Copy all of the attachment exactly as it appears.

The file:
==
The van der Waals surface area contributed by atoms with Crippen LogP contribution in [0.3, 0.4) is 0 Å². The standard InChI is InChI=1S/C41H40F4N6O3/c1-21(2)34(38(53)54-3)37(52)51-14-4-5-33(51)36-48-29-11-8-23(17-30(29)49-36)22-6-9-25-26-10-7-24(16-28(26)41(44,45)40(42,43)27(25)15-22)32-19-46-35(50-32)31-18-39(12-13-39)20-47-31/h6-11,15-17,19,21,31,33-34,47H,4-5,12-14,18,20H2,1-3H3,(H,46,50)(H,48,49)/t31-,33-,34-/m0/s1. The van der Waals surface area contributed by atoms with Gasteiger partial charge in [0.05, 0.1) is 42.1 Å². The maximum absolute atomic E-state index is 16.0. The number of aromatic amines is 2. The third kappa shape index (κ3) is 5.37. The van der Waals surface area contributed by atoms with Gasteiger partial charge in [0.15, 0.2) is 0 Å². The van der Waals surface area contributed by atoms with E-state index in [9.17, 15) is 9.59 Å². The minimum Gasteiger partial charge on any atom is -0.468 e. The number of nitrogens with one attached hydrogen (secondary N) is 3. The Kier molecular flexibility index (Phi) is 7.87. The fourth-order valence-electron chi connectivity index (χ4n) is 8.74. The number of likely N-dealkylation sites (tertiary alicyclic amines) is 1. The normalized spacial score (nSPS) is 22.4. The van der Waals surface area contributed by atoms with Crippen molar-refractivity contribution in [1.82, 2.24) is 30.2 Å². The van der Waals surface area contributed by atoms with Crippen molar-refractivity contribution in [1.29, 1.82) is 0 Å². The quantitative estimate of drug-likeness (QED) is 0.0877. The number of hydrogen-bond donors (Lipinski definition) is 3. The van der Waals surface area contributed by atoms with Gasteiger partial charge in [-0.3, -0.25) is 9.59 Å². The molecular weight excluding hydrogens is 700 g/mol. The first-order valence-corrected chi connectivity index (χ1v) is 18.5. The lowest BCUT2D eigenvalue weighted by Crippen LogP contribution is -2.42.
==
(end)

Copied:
The van der Waals surface area contributed by atoms with Crippen LogP contribution in [0.3, 0.4) is 0 Å². The standard InChI is InChI=1S/C41H40F4N6O3/c1-21(2)34(38(53)54-3)37(52)51-14-4-5-33(51)36-48-29-11-8-23(17-30(29)49-36)22-6-9-25-26-10-7-24(16-28(26)41(44,45)40(42,43)27(25)15-22)32-19-46-35(50-32)31-18-39(12-13-39)20-47-31/h6-11,15-17,19,21,31,33-34,47H,4-5,12-14,18,20H2,1-3H3,(H,46,50)(H,48,49)/t31-,33-,34-/m0/s1. The van der Waals surface area contributed by atoms with Gasteiger partial charge in [0.05, 0.1) is 42.1 Å². The maximum absolute atomic E-state index is 16.0. The number of aromatic amines is 2. The third kappa shape index (κ3) is 5.37. The van der Waals surface area contributed by atoms with Gasteiger partial charge in [0.15, 0.2) is 0 Å². The van der Waals surface area contributed by atoms with E-state index in [9.17, 15) is 9.59 Å². The minimum Gasteiger partial charge on any atom is -0.468 e. The number of nitrogens with one attached hydrogen (secondary N) is 3. The Kier molecular flexibility index (Phi) is 7.87. The fourth-order valence-electron chi connectivity index (χ4n) is 8.74. The number of likely N-dealkylation sites (tertiary alicyclic amines) is 1. The normalized spacial score (nSPS) is 22.4. The van der Waals surface area contributed by atoms with Crippen molar-refractivity contribution in [1.82, 2.24) is 30.2 Å². The van der Waals surface area contributed by atoms with Crippen molar-refractivity contribution in [1.29, 1.82) is 0 Å². The quantitative estimate of drug-likeness (QED) is 0.0877. The number of hydrogen-bond donors (Lipinski definition) is 3. The van der Waals surface area contributed by atoms with Gasteiger partial charge in [-0.3, -0.25) is 9.59 Å². The molecular weight excluding hydrogens is 700 g/mol. The first-order valence-corrected chi connectivity index (χ1v) is 18.5. The lowest BCUT2D eigenvalue weighted by Crippen LogP contribution is -2.42.